Tuesday, August 11, 2009

A few flowers poking out of scorched earth...

It is perhaps ironic that the first proponent of the "scorched earth" policy in warfare, William Tecumseh Sherman, is the one who said "war is hell." War is also an unusual topic for a good news blog, but might as well face it since we're surrounded by it daily in all parts of the world, whether it's a war of words between neighbors, a war of ideals like the controversy swirling around Burma/Myanmar's recent sentencing of Suu Kyi or actual war in "insert a Middle Eastern/African nation here."

All of these wars have obvious effects, but the stories I have for this morning shine the spotlight on a few little-examined or even forgotten "side effects" to war. 

CNN.com posted a story on a man named Brad Blauser, a Texan who went to Iraq as a civilian contractor and stayed as an angel for children. Bartering security consulting for room and board (read: no income), Blauser works with charitable organizations to distribute pediatric wheelchairs to disabled children. Most of these children were not injured by bombs or guns; they simply suffer from physical handicaps from birth or resulting from disease. They are stigmatized and receive little help due to the health care shortage from the war. Blauser has provided over 650 wheelchairs to children and their families over the last four years. 

Wheelchairs are a frequent sight around the American Links Veterans' golf course. Staffed and run entirely by donations and volunteers (who average 72 years of age), the golf course is a haven for soldiers who come home from battle to combat physical and emotional injuries. MSNBC.com posted a video awhile back that profiled the golf course; its resident pro, Korean war vet Pepper Roberts; and some of the former soldiers who now play there.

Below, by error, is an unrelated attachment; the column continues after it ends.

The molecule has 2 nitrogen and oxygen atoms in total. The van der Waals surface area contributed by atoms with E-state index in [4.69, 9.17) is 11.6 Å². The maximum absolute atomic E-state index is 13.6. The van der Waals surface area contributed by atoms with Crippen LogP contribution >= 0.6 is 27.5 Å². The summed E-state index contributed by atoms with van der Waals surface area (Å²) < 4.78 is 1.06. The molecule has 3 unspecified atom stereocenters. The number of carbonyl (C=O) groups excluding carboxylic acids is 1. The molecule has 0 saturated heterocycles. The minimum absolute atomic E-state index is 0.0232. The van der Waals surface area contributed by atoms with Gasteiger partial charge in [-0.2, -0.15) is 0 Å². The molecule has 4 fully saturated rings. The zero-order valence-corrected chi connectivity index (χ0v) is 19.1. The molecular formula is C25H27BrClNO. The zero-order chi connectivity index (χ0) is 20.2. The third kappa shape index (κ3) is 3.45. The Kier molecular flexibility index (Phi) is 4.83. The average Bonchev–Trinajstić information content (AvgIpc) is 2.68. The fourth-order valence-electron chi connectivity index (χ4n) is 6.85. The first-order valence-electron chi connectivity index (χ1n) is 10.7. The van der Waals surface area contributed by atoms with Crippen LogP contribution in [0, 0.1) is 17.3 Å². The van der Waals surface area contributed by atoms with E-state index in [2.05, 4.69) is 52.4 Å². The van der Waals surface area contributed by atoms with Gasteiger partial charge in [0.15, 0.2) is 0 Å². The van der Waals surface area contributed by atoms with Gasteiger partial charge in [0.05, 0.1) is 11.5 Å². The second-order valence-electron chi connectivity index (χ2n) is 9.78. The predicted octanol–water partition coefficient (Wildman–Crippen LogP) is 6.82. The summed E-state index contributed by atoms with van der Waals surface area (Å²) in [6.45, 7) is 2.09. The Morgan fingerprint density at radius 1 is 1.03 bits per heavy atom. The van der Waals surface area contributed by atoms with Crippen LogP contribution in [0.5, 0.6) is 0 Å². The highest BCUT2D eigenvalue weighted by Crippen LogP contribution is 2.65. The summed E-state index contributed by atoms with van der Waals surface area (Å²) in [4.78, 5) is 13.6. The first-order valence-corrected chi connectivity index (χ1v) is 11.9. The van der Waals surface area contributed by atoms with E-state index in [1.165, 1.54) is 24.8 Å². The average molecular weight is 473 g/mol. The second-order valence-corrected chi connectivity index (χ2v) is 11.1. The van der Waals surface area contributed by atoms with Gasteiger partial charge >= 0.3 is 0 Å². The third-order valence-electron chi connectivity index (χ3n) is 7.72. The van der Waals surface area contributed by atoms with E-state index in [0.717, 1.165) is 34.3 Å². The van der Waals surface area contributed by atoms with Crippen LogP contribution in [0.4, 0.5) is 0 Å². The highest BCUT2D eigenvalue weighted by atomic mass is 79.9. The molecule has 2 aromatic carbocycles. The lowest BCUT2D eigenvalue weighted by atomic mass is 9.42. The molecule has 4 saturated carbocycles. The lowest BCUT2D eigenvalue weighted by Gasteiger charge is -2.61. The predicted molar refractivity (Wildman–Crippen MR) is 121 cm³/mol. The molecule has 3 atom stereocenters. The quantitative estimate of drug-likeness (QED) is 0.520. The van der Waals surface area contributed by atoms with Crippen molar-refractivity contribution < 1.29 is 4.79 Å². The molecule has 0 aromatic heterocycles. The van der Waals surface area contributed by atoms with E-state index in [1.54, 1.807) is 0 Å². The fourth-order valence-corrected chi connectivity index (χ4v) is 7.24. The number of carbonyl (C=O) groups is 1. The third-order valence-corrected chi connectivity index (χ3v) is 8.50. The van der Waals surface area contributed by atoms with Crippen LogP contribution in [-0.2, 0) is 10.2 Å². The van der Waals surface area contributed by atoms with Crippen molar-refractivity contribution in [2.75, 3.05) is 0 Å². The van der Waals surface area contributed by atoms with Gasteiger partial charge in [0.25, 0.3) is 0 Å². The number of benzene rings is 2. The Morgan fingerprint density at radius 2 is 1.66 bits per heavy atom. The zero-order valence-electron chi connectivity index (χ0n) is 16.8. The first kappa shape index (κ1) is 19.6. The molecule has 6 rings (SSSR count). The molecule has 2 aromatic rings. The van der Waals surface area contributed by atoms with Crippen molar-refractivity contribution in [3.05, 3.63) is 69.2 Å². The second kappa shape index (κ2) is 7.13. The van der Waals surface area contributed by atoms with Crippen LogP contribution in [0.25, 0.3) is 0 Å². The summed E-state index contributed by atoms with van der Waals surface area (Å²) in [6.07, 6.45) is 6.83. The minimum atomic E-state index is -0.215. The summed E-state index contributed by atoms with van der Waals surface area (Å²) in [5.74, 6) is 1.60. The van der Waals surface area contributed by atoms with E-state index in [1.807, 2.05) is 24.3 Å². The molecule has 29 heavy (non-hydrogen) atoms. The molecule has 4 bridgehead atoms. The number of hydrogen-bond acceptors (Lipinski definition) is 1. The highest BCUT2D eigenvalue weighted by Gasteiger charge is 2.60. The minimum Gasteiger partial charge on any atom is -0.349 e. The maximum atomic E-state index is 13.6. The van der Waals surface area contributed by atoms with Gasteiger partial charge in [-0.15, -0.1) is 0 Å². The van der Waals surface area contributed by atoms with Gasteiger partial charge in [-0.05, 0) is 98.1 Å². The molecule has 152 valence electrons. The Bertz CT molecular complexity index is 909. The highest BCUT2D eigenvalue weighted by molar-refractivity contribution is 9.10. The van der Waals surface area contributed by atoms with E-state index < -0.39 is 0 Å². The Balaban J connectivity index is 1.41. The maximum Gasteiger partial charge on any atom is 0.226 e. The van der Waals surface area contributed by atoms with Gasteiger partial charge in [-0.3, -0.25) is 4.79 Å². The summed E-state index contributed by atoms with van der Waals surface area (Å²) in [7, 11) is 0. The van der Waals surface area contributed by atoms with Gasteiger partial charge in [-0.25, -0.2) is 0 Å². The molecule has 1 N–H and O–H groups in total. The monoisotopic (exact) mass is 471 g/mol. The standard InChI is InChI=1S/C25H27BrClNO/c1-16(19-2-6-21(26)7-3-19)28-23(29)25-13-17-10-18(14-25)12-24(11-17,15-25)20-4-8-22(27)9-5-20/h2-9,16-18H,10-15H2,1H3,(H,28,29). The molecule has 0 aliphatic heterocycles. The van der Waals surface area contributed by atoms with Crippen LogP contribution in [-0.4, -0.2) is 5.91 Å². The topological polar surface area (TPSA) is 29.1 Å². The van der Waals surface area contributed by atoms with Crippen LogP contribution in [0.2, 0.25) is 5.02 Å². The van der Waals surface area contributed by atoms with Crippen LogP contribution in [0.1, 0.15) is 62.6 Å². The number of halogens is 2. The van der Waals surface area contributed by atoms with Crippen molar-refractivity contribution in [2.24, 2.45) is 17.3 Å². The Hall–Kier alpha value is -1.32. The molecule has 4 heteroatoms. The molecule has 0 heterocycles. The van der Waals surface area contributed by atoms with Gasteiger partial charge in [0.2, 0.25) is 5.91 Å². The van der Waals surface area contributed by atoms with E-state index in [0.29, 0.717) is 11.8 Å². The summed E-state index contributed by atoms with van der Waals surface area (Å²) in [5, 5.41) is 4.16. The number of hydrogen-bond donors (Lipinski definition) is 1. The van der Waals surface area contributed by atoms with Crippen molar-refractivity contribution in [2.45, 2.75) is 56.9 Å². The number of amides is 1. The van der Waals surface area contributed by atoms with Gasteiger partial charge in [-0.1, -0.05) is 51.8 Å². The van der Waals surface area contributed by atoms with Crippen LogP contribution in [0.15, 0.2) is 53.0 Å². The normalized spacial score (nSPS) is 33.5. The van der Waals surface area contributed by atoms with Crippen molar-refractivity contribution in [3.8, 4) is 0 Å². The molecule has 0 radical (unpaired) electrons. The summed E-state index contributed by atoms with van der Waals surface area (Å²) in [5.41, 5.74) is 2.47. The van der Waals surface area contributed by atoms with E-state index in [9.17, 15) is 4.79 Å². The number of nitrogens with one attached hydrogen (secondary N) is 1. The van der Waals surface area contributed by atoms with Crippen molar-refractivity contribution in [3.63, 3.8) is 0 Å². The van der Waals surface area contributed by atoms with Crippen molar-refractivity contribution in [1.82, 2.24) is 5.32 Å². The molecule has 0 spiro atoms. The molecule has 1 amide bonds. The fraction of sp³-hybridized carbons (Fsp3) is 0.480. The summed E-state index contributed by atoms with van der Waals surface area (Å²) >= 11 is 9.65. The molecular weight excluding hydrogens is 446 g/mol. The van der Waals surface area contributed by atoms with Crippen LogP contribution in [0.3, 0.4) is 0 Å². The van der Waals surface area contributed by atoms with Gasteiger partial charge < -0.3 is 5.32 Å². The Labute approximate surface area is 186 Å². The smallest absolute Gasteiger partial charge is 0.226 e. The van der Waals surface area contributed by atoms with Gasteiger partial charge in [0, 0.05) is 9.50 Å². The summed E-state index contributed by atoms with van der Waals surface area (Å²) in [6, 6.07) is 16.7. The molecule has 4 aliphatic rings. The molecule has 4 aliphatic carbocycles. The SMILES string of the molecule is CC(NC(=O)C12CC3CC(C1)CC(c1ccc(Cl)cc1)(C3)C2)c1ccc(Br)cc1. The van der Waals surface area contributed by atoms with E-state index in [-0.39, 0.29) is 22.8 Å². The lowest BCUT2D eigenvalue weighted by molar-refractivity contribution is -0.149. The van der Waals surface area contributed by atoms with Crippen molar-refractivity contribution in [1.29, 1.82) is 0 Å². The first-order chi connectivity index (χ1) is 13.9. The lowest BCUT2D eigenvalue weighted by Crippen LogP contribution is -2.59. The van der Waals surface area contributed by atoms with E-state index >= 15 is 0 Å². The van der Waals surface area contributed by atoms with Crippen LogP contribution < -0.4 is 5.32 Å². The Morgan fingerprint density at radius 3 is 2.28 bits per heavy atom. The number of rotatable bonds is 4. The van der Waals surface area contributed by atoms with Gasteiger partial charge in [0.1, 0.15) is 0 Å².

According to Haaretz.com, a 13 year-old bar mitzvah boy from New York has donated the $40,000 he received from his celebration to the town of Sderot, Israel. Better known as "Missile City," Sderot sits on the Israeli border and has been hit by tens of thousands of Gazan rockets during the war. Benjamin Sternklar Davis traveled to Israel to present the donation to the town, which he has asked be used to build a playground for Sderot's children, many of whom suffer from post-traumatic stress disorder (PTSD). 

(Photo courtesy of CNN.com)

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